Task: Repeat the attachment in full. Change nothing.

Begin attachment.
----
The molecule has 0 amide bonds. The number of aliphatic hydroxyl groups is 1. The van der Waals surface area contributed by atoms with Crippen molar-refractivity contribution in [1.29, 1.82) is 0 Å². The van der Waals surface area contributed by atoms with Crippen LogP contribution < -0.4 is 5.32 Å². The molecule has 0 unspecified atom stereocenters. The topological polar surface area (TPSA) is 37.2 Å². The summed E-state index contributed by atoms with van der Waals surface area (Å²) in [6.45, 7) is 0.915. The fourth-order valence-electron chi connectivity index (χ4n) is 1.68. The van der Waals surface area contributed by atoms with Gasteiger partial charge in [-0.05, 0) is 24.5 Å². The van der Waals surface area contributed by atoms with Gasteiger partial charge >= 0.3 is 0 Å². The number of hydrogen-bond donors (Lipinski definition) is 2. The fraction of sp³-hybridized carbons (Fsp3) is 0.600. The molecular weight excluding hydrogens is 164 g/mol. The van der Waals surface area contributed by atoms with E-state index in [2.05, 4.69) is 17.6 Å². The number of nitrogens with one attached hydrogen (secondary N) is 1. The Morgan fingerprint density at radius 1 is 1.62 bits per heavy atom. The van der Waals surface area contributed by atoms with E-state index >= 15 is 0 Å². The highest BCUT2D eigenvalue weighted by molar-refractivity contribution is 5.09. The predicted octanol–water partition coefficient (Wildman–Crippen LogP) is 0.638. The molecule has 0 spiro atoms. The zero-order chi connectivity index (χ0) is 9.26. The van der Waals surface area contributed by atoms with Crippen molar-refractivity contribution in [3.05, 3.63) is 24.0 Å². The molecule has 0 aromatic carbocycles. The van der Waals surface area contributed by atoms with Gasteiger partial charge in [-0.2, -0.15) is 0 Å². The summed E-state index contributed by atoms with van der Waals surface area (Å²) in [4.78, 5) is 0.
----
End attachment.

The molecule has 0 amide bonds. The number of aliphatic hydroxyl groups is 1. The van der Waals surface area contributed by atoms with Crippen molar-refractivity contribution in [1.29, 1.82) is 0 Å². The van der Waals surface area contributed by atoms with Crippen LogP contribution < -0.4 is 5.32 Å². The molecule has 0 unspecified atom stereocenters. The topological polar surface area (TPSA) is 37.2 Å². The summed E-state index contributed by atoms with van der Waals surface area (Å²) in [6.45, 7) is 0.915. The fourth-order valence-electron chi connectivity index (χ4n) is 1.68. The van der Waals surface area contributed by atoms with Gasteiger partial charge in [-0.05, 0) is 24.5 Å². The van der Waals surface area contributed by atoms with Gasteiger partial charge >= 0.3 is 0 Å². The number of hydrogen-bond donors (Lipinski definition) is 2. The fraction of sp³-hybridized carbons (Fsp3) is 0.600. The molecular weight excluding hydrogens is 164 g/mol. The van der Waals surface area contributed by atoms with E-state index in [2.05, 4.69) is 17.6 Å². The number of nitrogens with one attached hydrogen (secondary N) is 1. The Morgan fingerprint density at radius 1 is 1.62 bits per heavy atom. The van der Waals surface area contributed by atoms with E-state index >= 15 is 0 Å². The highest BCUT2D eigenvalue weighted by molar-refractivity contribution is 5.09. The predicted octanol–water partition coefficient (Wildman–Crippen LogP) is 0.638. The molecule has 0 spiro atoms. The zero-order chi connectivity index (χ0) is 9.26. The van der Waals surface area contributed by atoms with Crippen molar-refractivity contribution in [3.05, 3.63) is 24.0 Å². The molecule has 0 aromatic carbocycles. The van der Waals surface area contributed by atoms with Gasteiger partial charge in [-0.2, -0.15) is 0 Å². The summed E-state index contributed by atoms with van der Waals surface area (Å²) in [4.78, 5) is 0.